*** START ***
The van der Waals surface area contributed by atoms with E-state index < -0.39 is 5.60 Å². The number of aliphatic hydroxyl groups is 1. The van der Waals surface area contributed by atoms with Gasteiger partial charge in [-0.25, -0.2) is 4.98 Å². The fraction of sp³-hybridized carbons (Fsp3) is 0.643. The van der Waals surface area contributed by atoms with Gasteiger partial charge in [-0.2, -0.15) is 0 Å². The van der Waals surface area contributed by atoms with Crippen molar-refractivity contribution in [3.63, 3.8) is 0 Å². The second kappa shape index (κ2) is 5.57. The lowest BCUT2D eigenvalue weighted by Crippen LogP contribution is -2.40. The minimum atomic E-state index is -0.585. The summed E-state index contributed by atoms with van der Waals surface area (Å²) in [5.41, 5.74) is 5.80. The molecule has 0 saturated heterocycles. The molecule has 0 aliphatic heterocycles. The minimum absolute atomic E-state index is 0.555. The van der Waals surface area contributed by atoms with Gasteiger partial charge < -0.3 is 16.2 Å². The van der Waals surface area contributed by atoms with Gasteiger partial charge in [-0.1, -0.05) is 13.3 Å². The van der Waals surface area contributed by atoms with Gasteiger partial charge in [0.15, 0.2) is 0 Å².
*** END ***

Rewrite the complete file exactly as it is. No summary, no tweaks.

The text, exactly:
The van der Waals surface area contributed by atoms with E-state index < -0.39 is 5.60 Å². The number of aliphatic hydroxyl groups is 1. The van der Waals surface area contributed by atoms with Gasteiger partial charge in [-0.25, -0.2) is 4.98 Å². The fraction of sp³-hybridized carbons (Fsp3) is 0.643. The van der Waals surface area contributed by atoms with Gasteiger partial charge in [-0.2, -0.15) is 0 Å². The van der Waals surface area contributed by atoms with Crippen molar-refractivity contribution in [3.63, 3.8) is 0 Å². The second kappa shape index (κ2) is 5.57. The lowest BCUT2D eigenvalue weighted by Crippen LogP contribution is -2.40. The minimum atomic E-state index is -0.585. The summed E-state index contributed by atoms with van der Waals surface area (Å²) in [5.41, 5.74) is 5.80. The molecule has 0 saturated heterocycles. The molecule has 0 aliphatic heterocycles. The minimum absolute atomic E-state index is 0.555. The van der Waals surface area contributed by atoms with Gasteiger partial charge < -0.3 is 16.2 Å². The van der Waals surface area contributed by atoms with Gasteiger partial charge in [-0.1, -0.05) is 13.3 Å². The van der Waals surface area contributed by atoms with Gasteiger partial charge in [0.15, 0.2) is 0 Å².